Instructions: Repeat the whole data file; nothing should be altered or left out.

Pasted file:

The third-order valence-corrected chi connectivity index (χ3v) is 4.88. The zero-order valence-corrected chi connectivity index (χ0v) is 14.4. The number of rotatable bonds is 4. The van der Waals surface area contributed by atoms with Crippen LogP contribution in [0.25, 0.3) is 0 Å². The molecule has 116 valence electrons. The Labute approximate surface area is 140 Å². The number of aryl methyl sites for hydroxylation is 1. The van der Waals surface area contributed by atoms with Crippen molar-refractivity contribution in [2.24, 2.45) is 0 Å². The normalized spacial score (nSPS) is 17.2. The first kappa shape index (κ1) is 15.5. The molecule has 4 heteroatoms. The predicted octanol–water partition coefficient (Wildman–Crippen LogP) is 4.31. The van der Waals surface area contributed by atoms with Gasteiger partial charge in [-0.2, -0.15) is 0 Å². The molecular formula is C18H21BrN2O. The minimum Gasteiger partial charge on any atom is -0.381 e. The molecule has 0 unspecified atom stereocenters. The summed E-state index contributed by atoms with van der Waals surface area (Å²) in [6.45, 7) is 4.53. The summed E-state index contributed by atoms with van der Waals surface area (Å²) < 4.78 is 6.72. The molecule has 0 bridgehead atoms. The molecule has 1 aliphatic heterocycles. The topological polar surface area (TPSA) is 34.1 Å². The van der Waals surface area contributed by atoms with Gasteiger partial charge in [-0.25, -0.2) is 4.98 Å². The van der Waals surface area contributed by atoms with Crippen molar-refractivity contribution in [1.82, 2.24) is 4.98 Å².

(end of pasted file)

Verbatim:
The third-order valence-corrected chi connectivity index (χ3v) is 4.88. The zero-order valence-corrected chi connectivity index (χ0v) is 14.4. The number of rotatable bonds is 4. The van der Waals surface area contributed by atoms with Crippen LogP contribution in [0.25, 0.3) is 0 Å². The molecule has 116 valence electrons. The Labute approximate surface area is 140 Å². The number of aryl methyl sites for hydroxylation is 1. The van der Waals surface area contributed by atoms with Crippen molar-refractivity contribution in [2.24, 2.45) is 0 Å². The normalized spacial score (nSPS) is 17.2. The first kappa shape index (κ1) is 15.5. The molecule has 4 heteroatoms. The predicted octanol–water partition coefficient (Wildman–Crippen LogP) is 4.31. The van der Waals surface area contributed by atoms with Gasteiger partial charge in [-0.2, -0.15) is 0 Å². The molecular formula is C18H21BrN2O. The minimum Gasteiger partial charge on any atom is -0.381 e. The molecule has 0 unspecified atom stereocenters. The summed E-state index contributed by atoms with van der Waals surface area (Å²) in [6.45, 7) is 4.53. The summed E-state index contributed by atoms with van der Waals surface area (Å²) < 4.78 is 6.72. The molecule has 0 bridgehead atoms. The molecule has 1 aliphatic heterocycles. The topological polar surface area (TPSA) is 34.1 Å². The van der Waals surface area contributed by atoms with Gasteiger partial charge in [-0.25, -0.2) is 4.98 Å². The van der Waals surface area contributed by atoms with Crippen molar-refractivity contribution in [1.82, 2.24) is 4.98 Å².